As for Mularkey, well, no one thought he'd get another shot as a head coach, ever. Not even him. He is 18-39 as a head coach (.316 winning percentage!) over four NFL seasons and after going 9-7 with the Bills in 2004, he is 9-32 since. I don't even want to do the math on that one. With the roster and infrastructure around him, he may be lucky to duplicate the two wins he produced in nine games this season over the course of the 2016 campaign. If he makes it through. Even in the horrible AFC South, this was a bad, bad football team, and with the Colts likely at least better next season, the division might finally improve some.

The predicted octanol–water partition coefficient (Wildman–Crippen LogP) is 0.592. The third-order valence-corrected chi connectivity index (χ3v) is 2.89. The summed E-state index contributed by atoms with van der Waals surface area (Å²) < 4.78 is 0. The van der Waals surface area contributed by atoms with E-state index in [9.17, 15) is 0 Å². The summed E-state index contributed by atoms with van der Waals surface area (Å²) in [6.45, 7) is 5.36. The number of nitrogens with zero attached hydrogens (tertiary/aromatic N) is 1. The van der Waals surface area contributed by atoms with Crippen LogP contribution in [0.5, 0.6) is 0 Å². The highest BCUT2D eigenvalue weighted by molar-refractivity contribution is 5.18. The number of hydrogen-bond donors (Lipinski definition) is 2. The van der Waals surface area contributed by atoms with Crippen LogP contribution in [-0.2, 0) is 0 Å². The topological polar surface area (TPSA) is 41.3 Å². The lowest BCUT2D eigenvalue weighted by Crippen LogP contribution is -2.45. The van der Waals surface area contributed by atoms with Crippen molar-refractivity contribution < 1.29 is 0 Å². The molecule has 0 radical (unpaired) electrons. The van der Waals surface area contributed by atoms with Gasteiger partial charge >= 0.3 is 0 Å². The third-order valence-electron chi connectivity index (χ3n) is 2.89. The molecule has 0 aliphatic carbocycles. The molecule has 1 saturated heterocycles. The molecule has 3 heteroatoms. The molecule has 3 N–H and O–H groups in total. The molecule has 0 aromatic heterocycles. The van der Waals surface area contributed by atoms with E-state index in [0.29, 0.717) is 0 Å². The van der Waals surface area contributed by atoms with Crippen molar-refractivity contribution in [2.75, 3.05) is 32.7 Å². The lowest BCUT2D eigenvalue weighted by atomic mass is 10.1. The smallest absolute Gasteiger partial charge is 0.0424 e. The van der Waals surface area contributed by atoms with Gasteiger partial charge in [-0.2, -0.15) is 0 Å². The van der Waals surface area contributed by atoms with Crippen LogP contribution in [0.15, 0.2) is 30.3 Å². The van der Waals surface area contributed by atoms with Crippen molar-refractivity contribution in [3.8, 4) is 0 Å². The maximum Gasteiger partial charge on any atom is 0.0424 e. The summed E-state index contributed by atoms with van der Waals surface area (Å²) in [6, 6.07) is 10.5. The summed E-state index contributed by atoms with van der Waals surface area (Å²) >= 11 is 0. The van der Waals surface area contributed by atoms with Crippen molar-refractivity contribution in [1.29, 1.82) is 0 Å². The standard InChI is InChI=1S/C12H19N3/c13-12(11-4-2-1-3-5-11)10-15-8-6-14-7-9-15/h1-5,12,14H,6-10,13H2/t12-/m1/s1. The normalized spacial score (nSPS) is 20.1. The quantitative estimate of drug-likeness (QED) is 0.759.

In a year in which no coaching hire has been really trumpeted, and in which the pool of candidates has been shallow overall, this process was more akin to stumbling in the baby pool. I'm not sure the water in Tennessee got above the ankle. It's barely yawn inspiring, much less awe inspiring, but with this bunch it is entirely not surprising. Many of us told you for weeks it was coming. Sadly, we were right.
If there is anyone in America who does not believe the Titans will be having another coaching search next year, raise your hand. The only real question is whether the Adams family will still be around to oversee it.
The next spin on the coaching carousel